2 operating systems, One place to store your data.Apr 01
Yep, its April fools day. According to the headlines the Google homepage just crashed (see to believe), Ubuntu is going to become an RPM distro and several other stupid newsstories that only prove that you are a complete idiot if you believe them. So I’m not even going to bother with telling you that I just got an official MCSE-certification and am going to accept a position in Belgiums top Microsoft board of executives in a project to kill open source once and for all… nothing of the sorts !
I am however going to point you to a nice tool a friend of mine pointed me towards : EXT2 IFS for windows !
So here is the situation. you are running a dual boot scenario with both Windows and Linux on the same system. You would like to have your “documents” available in ‘both’ operating systems. Not just your “my documents” in Windows and your “home folder” in Linux. Well , its not very hard to do. The first alternative that you have is to have Ubuntu read the NTFS partition of your Windows XP machine (don’t work with Vista) To do so go HERE. The downside is that this is not a very “fast” way to work. File-access is not very speedy and thats because they need to ‘reverse engineer’ the closed source standard of NTFS in order to get it working. Sure you can mount your NTFS partition in Linux , but why would you ?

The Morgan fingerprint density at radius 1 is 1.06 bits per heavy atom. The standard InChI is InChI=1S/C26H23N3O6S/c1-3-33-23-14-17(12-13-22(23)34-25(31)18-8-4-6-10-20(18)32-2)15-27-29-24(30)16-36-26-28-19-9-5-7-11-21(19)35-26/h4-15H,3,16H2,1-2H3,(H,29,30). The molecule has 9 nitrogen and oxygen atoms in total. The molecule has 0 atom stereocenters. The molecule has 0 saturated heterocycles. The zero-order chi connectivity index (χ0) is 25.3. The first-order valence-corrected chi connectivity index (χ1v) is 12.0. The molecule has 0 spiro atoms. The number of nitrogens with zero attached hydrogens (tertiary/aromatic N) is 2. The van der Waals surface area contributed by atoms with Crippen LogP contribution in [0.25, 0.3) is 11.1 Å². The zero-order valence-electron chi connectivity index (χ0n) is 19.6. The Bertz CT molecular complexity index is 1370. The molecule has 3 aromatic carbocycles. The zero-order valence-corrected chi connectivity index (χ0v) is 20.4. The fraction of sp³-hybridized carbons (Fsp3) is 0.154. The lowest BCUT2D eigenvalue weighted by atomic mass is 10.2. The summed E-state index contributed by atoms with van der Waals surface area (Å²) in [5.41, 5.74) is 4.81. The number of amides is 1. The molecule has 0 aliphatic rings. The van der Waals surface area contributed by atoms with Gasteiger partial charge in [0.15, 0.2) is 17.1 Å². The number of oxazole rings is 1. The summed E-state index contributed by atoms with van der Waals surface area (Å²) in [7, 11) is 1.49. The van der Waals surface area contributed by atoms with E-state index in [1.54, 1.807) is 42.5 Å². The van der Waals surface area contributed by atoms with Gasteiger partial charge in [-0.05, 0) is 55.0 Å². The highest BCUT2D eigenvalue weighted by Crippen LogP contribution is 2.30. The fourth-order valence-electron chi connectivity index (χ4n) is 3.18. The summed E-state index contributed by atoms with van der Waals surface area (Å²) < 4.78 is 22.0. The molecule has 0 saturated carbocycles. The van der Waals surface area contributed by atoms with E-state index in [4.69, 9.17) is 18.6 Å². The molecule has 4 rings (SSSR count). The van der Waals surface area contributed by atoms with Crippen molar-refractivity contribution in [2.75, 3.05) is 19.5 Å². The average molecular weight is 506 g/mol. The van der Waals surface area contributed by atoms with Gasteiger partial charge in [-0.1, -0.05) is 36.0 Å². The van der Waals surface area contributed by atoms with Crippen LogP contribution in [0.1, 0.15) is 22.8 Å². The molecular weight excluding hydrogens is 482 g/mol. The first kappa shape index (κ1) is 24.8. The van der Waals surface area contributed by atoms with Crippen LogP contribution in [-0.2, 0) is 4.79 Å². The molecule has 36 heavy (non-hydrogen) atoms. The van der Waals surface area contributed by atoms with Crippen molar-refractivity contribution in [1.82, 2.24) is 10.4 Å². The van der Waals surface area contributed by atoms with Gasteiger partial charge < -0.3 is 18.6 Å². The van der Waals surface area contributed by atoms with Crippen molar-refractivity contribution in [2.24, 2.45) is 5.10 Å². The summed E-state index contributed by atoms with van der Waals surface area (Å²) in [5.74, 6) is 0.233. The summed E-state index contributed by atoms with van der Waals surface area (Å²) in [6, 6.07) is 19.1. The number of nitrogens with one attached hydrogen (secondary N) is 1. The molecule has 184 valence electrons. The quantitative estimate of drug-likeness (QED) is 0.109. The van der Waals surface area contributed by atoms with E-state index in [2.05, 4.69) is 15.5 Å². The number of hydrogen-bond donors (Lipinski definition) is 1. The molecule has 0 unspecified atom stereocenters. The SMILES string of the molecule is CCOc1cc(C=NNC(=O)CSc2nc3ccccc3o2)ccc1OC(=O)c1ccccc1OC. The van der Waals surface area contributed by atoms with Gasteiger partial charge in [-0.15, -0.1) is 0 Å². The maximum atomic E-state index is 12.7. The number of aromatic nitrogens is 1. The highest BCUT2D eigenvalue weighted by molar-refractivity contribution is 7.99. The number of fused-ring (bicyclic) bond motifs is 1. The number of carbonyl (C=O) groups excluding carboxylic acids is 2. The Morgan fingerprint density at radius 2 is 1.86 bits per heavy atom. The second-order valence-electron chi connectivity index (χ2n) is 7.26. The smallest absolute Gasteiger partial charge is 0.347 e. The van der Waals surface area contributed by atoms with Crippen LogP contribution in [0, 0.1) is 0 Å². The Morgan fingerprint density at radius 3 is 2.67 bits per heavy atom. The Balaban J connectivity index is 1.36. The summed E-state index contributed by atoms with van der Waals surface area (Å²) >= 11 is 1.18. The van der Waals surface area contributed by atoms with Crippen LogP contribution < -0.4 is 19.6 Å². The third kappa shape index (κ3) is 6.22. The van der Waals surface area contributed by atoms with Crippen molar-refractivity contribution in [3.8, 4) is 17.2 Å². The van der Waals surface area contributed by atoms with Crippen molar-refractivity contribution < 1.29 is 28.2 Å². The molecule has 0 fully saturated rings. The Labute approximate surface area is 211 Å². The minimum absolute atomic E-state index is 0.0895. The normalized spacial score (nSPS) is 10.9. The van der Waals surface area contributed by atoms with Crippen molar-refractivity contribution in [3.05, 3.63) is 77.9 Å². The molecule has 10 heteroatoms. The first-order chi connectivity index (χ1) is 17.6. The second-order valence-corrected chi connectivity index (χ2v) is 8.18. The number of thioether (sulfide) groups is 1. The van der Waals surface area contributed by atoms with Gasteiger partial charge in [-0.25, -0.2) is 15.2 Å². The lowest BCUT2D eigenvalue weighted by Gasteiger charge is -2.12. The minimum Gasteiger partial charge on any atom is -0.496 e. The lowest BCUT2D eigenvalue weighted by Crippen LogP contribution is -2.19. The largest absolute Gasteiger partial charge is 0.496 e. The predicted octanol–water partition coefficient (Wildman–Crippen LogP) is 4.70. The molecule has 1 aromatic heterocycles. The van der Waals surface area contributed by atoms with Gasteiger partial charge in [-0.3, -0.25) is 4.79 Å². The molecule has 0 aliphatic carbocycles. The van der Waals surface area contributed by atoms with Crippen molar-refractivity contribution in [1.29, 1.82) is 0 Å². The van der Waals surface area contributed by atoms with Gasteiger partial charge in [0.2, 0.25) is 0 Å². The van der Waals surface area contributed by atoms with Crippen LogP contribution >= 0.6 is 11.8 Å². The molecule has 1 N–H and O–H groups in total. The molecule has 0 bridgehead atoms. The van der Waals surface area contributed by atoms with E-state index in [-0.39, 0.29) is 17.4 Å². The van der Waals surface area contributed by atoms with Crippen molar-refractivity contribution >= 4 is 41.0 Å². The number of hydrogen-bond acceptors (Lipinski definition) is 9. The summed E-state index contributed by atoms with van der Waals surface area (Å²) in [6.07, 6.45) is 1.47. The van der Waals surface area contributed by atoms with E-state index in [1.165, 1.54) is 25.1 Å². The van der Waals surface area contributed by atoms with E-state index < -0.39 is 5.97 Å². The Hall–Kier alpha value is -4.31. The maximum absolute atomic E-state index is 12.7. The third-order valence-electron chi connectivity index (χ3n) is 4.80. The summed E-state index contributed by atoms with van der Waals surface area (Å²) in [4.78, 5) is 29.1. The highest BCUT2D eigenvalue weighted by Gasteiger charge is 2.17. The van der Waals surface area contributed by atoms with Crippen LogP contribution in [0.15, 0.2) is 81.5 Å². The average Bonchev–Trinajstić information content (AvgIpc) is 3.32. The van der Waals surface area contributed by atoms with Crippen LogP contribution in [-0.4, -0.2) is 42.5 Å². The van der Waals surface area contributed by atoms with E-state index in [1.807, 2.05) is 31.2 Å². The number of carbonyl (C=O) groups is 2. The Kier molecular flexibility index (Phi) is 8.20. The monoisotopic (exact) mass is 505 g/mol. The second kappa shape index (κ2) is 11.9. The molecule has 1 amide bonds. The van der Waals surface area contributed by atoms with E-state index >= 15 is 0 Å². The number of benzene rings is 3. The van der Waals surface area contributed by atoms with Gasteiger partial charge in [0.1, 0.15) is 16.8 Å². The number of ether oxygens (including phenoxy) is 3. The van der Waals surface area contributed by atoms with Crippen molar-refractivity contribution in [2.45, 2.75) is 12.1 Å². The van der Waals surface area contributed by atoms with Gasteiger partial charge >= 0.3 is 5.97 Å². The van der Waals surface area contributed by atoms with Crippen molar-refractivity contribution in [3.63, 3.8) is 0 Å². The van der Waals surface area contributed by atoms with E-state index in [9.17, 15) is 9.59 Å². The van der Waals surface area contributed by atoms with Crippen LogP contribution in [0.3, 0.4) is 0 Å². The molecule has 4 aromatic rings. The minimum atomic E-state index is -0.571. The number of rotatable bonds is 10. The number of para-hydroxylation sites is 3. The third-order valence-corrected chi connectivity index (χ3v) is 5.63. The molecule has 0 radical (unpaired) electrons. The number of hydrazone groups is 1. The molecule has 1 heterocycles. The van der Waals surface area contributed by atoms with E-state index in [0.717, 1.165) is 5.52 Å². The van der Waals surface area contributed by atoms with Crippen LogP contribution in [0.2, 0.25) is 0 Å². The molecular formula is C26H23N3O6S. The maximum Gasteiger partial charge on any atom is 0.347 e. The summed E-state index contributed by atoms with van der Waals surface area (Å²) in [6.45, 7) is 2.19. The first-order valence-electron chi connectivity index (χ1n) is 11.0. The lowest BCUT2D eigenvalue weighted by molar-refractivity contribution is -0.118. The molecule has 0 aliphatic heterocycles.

The other alternative is to store all your data on your “linux system” and enable WINDOWS to read the Linux file format . you’ll need to install the tool called EXT2 IFS for windwows and this will let you read and write to your Ubuntu partition (download it HERE ) Once installed the program will ask you to assign a drive letter to the EXT2 partition of your Linux system and TADAAA , you’ll be able to access the files.
The next step is easy, Go to your mounted linux partion and look for the folder called /home/your-user-name , Next create a folder in there called “my documents” and remap your my documents folder to this very folder. This will transfer your data from your Windows system to your Linux system. That way you’ll be able to access your data using your ‘my documents’ shortcut on the desktop in Windows AND by going to the “my documents” folder in your homefolder when you are working in Linux.
Its THAT simple and it ain’t no April fools joke.